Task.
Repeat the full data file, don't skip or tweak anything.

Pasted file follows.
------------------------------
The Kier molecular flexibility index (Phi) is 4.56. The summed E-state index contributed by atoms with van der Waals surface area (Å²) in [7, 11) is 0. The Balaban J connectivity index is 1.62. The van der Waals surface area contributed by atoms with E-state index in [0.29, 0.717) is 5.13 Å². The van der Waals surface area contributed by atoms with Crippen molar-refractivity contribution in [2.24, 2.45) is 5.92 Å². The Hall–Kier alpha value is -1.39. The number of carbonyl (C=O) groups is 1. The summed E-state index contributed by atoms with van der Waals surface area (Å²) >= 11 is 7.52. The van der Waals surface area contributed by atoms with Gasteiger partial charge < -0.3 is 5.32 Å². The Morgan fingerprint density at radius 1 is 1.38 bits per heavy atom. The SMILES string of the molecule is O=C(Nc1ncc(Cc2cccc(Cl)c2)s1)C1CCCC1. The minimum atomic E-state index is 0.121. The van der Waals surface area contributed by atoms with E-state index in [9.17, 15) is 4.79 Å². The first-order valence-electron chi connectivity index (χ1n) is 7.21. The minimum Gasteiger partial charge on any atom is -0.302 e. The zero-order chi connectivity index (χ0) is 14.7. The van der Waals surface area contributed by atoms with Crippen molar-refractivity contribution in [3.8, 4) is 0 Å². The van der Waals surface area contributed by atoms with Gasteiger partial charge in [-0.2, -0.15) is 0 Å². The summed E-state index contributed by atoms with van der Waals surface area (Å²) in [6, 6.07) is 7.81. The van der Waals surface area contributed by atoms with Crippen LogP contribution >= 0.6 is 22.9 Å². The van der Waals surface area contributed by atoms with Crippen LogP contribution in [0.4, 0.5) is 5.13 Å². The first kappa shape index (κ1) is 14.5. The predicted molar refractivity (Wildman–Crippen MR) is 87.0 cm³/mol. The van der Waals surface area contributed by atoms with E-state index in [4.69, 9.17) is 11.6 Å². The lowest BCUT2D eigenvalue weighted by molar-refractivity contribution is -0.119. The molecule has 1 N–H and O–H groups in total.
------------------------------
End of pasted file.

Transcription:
The Kier molecular flexibility index (Phi) is 4.56. The summed E-state index contributed by atoms with van der Waals surface area (Å²) in [7, 11) is 0. The Balaban J connectivity index is 1.62. The van der Waals surface area contributed by atoms with E-state index in [0.29, 0.717) is 5.13 Å². The van der Waals surface area contributed by atoms with Crippen molar-refractivity contribution in [2.24, 2.45) is 5.92 Å². The Hall–Kier alpha value is -1.39. The number of carbonyl (C=O) groups is 1. The summed E-state index contributed by atoms with van der Waals surface area (Å²) >= 11 is 7.52. The van der Waals surface area contributed by atoms with Gasteiger partial charge < -0.3 is 5.32 Å². The Morgan fingerprint density at radius 1 is 1.38 bits per heavy atom. The SMILES string of the molecule is O=C(Nc1ncc(Cc2cccc(Cl)c2)s1)C1CCCC1. The minimum atomic E-state index is 0.121. The van der Waals surface area contributed by atoms with E-state index in [9.17, 15) is 4.79 Å². The first-order valence-electron chi connectivity index (χ1n) is 7.21. The minimum Gasteiger partial charge on any atom is -0.302 e. The zero-order chi connectivity index (χ0) is 14.7. The van der Waals surface area contributed by atoms with Crippen molar-refractivity contribution in [3.8, 4) is 0 Å². The van der Waals surface area contributed by atoms with Gasteiger partial charge in [-0.2, -0.15) is 0 Å². The summed E-state index contributed by atoms with van der Waals surface area (Å²) in [6, 6.07) is 7.81. The van der Waals surface area contributed by atoms with Crippen LogP contribution >= 0.6 is 22.9 Å². The van der Waals surface area contributed by atoms with Crippen LogP contribution in [0.4, 0.5) is 5.13 Å². The first kappa shape index (κ1) is 14.5. The predicted molar refractivity (Wildman–Crippen MR) is 87.0 cm³/mol. The van der Waals surface area contributed by atoms with E-state index in [4.69, 9.17) is 11.6 Å². The lowest BCUT2D eigenvalue weighted by molar-refractivity contribution is -0.119. The molecule has 1 N–H and O–H groups in total.